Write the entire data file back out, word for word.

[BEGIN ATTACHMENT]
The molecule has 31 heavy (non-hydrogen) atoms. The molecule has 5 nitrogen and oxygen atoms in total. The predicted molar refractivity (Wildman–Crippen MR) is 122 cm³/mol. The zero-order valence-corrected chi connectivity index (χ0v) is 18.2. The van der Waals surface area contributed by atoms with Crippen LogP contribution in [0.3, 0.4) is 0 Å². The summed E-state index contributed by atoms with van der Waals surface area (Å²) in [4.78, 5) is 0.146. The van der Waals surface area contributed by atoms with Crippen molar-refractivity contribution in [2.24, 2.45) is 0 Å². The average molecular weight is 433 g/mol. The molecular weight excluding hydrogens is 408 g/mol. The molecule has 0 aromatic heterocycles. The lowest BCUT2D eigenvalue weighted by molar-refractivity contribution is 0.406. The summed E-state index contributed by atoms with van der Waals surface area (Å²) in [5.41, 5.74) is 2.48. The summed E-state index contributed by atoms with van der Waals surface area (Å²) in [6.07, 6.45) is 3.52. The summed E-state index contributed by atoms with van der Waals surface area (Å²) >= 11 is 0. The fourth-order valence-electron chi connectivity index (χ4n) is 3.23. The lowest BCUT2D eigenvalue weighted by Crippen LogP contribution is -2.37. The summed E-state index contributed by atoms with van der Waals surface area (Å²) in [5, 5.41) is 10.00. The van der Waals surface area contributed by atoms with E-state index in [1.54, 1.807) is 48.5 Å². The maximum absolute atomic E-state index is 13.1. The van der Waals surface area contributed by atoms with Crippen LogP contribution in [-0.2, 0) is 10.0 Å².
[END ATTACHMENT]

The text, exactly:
The molecule has 31 heavy (non-hydrogen) atoms. The molecule has 5 nitrogen and oxygen atoms in total. The predicted molar refractivity (Wildman–Crippen MR) is 122 cm³/mol. The zero-order valence-corrected chi connectivity index (χ0v) is 18.2. The van der Waals surface area contributed by atoms with Crippen LogP contribution in [0.3, 0.4) is 0 Å². The summed E-state index contributed by atoms with van der Waals surface area (Å²) in [4.78, 5) is 0.146. The van der Waals surface area contributed by atoms with Crippen molar-refractivity contribution in [2.24, 2.45) is 0 Å². The average molecular weight is 433 g/mol. The molecular weight excluding hydrogens is 408 g/mol. The molecule has 0 aromatic heterocycles. The lowest BCUT2D eigenvalue weighted by molar-refractivity contribution is 0.406. The summed E-state index contributed by atoms with van der Waals surface area (Å²) in [5.41, 5.74) is 2.48. The summed E-state index contributed by atoms with van der Waals surface area (Å²) in [6.07, 6.45) is 3.52. The summed E-state index contributed by atoms with van der Waals surface area (Å²) >= 11 is 0. The fourth-order valence-electron chi connectivity index (χ4n) is 3.23. The lowest BCUT2D eigenvalue weighted by Crippen LogP contribution is -2.37. The summed E-state index contributed by atoms with van der Waals surface area (Å²) in [5, 5.41) is 10.00. The van der Waals surface area contributed by atoms with E-state index in [1.54, 1.807) is 48.5 Å². The maximum absolute atomic E-state index is 13.1. The van der Waals surface area contributed by atoms with Crippen LogP contribution in [-0.2, 0) is 10.0 Å².